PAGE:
JOURNAL ARTICLE
RANDOMIZED CONTROLLED TRIAL

Restoration of euthyroidism accelerates bone turnover in patients with subclinical hypothyroidism: a randomized controlled trial

Christian Meier, Müller Beat, Merih Guglielmetti, Mirjam Christ-Crain, Jean-Jacques Staub, Marius Kraenzlin
Osteoporosis International 2004, 15 (3): 209-16
14727010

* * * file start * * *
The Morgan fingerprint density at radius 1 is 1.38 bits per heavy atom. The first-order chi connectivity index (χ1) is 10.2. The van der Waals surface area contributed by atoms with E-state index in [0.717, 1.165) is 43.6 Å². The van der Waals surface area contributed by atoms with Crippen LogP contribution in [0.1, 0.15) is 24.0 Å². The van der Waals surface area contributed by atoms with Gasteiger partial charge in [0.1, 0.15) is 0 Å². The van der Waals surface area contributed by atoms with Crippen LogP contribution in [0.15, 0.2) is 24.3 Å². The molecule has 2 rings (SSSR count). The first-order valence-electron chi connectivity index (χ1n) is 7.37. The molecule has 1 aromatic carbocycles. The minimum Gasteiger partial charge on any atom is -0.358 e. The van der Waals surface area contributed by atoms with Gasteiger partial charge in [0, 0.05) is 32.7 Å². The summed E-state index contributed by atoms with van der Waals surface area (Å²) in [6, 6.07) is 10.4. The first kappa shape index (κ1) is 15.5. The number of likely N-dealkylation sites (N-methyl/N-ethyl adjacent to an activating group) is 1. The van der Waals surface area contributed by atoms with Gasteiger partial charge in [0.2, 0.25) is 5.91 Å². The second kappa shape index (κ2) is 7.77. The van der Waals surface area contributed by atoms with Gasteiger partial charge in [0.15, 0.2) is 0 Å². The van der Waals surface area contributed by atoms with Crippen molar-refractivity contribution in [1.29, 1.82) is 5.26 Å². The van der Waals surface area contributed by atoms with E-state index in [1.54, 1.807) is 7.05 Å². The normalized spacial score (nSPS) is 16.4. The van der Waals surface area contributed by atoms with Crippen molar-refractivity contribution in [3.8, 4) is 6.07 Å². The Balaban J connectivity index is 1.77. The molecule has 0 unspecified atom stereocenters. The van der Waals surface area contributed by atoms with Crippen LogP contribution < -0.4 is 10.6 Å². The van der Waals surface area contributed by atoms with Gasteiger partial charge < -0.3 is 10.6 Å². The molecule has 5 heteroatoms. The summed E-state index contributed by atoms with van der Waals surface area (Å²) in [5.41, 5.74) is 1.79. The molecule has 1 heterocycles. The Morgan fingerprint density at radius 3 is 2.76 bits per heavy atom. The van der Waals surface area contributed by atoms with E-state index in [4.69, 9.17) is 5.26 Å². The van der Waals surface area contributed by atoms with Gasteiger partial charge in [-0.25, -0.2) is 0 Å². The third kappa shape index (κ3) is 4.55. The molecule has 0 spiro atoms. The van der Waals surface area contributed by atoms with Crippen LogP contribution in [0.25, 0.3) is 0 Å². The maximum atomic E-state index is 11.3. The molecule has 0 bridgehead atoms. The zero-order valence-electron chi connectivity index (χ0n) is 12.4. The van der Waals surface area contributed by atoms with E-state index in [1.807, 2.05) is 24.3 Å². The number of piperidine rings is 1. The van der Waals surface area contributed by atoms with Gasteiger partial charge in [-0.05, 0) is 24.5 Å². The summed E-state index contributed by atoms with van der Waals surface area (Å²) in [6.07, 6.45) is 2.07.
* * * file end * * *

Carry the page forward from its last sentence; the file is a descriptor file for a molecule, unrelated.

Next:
This study evaluated the effect of physiological l-thyroxine (L-T4) treatment on bone metabolism in patients with subclinical hypothyroidism. Sixty-six women with subclinical hypothyroidism (TSH 11.7 +/- 0.8 mIU/l) were randomly assigned to receive L-T4 or placebo for 48 weeks. Sixty-one of 66 patients completed the study. Individual L-T4 replacement (mean dosage 85.5 +/- 4.3 microg/day) was performed targeting euthyroid thyroid-stimulating hormone (TSH) levels. The primary outcome measure was 24- and 48-week change in markers of bone formation (total and bone alkaline phosphatase [ALP, bone ALP], osteocalcin [OC]) and resorption (pyridinoline [PYD] and deoxypyridinoline [DPD], C-terminal cross-linking telopeptide type I [CTX]). Secondary outcomes were 48-week changes in bone mineral density (BMD) of the lumbar spine and hip, measured by dual-energy X-ray absorptiometry. Compared with placebo, l-thyroxine ( n=31) resulted in significant activation of bone turnover. Overall, a significant treatment effect was observed for DPD (between-group difference 16.0%; 95%CI, 10.9 to 21.1), CTX (29.9%; 95%CI, 23.3 to 36.5), and bone ALP (13.2%; 95%CI, 6.6 to 19.7) after 24 weeks. At the end of the study, lumbar BMD in the both treatment groups differed by 1.3% (95%CI, -2.9 to 0.5) with lower levels in l-thyroxine treated women. Significant difference in BMD between groups was also observed at the trochanter. We conclude that physiological l-thyroxine treatment accelerates bone turnover reflecting early activation of bone remodeling units in the initial replacement of subclinical hypothyroidism. The observed bone loss could be interpreted as an adaptive mechanism on decreased bone turnover in preexistent hypothyroidism, and not as l-thyroxine-induced clinically important bone loss. However, long-term studies are needed to confirm this assumption.

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